Average age: 15-16
By your student’s sophomore year, he or she is adjusting to high school life, the increased stress of projects, homework, and exams; they are also learning from their peers. At age 15 to 16, students are driving and receiving cars. It’s important at this stage to remind your child about the expenses that go into car ownership. Typically, students don’t discuss finances as very few are able to work full-time while balancing school and therefore are not struggling with the balancing act of it all.
Earlier, as a freshman or even sooner, the talk of purchasing and owning a car should have been discussed with your student. The discussion should have prepared everyone for the day he or she receives their license and are now free to cruise the open road.
Continuing the Future Talk
We all remember getting asked “So, what’s your plan for after high school?” or “What do you want to study or go into as a career?”. For the majority of us, this question sent our brain in overdrive and sent you in to a wave of panic. Everything that JA teaches is meant to start the conversation to bring awareness and education to topics that students don’t typically face until the minute they are supposed to have it all figured out. Having conversations earlier and continuously provides an opportunity to assist your student in their life journey. By now, the list that you and your student made should be revisited regularly and he or she should begin to identify the career path he or she is wanting to place an emphasis on. This is a great time for them to start looking at possible summer internships to gain experience in the line of work they think they want to be in, it also is an opportunity for them to learn the value of a dollar and put some “skin in the game” when it comes to their finances.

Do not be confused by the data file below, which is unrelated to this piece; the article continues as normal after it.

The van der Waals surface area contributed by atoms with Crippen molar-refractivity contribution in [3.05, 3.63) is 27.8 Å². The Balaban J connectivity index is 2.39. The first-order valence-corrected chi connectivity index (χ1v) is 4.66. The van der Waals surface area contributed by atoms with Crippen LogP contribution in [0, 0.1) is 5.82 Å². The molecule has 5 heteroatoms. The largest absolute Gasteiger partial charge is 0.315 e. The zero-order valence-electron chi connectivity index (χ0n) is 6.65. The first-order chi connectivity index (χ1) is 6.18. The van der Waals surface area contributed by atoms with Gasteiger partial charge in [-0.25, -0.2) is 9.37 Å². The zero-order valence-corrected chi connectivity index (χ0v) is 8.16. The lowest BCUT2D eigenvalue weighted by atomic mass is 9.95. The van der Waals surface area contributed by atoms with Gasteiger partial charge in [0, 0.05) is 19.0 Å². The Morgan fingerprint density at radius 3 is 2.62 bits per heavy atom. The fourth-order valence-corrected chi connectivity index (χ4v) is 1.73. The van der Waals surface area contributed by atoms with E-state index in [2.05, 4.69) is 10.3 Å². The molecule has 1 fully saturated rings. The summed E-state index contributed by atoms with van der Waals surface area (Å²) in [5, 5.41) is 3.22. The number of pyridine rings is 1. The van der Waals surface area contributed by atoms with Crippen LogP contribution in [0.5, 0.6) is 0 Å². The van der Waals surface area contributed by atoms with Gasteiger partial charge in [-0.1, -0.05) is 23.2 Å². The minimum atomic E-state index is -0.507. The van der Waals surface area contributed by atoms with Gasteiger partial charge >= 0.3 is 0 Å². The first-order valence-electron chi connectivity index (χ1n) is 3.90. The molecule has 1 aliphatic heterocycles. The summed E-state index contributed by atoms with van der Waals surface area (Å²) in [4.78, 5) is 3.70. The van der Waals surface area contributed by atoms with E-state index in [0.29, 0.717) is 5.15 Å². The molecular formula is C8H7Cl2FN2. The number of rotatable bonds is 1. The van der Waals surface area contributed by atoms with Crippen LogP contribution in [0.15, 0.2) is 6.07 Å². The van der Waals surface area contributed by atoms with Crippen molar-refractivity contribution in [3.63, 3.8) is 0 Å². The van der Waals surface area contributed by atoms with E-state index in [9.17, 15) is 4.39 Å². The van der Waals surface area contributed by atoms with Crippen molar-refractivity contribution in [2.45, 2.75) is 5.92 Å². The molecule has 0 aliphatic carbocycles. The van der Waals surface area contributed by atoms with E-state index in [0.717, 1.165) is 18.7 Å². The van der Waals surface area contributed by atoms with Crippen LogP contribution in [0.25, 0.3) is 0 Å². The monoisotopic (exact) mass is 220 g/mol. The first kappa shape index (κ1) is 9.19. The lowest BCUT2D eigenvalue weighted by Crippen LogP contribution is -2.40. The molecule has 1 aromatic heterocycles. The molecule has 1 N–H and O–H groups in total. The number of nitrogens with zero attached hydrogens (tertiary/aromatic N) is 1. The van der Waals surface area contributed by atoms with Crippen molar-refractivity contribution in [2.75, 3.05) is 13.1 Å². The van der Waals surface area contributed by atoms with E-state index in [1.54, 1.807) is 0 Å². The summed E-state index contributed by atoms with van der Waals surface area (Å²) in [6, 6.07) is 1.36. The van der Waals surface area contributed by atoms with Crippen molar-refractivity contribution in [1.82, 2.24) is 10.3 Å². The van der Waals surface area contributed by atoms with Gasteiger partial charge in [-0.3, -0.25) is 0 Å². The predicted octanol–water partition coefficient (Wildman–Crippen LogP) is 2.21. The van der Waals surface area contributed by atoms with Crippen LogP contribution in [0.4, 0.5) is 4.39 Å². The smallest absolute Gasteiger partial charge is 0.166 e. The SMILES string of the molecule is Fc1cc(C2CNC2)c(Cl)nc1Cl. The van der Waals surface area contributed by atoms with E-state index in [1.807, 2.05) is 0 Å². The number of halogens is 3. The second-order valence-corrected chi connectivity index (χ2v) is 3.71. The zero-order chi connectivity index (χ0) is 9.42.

Average age: 16-17
At this stage in high school, your student should know what path he or she needs to take. ACT and SATs are coming up and decisions need to be made. Let the stressing begin!
Paying for Continued Education
What is the price tag for a student attending a university? According to the College Board, the average cost of tuition and fees in 2017-2018 were a whopping $9,970 for state residents at public colleges and $25,620 for out of state residents attending public universities. While the cost of higher education is well-known from experience or from the open-discussion around it; other paths also have costs associated. The “average” trade school degree costs $33,000. While it is significantly less than the average cost of $127,000 for a bachelor’s degree, most of us don’t have that kind of money sitting around. Keep in mind, these costs don’t even include the college application fees which costs between $25 to $90 each. It all adds up fast. The decision your student makes will determine how much they will owe regardless if they go the college route or the trade school route.
Average age: 17-18
Congratulations! You and your student have made it to the final year, 12th grade! By now, your soon-to-be high school grad has the next chapter planned out in terms of what they are going to do professionally. While it might seem easy enough to send them to their trade school or college and let them “adult” on their own, conversations still need to be had like housing costs, budgeting for necessities like food, getting a job and balancing college, life, AND working towards a future career.
To assist your discussions with your student, check out JA Apps here!
Junior Achievement Student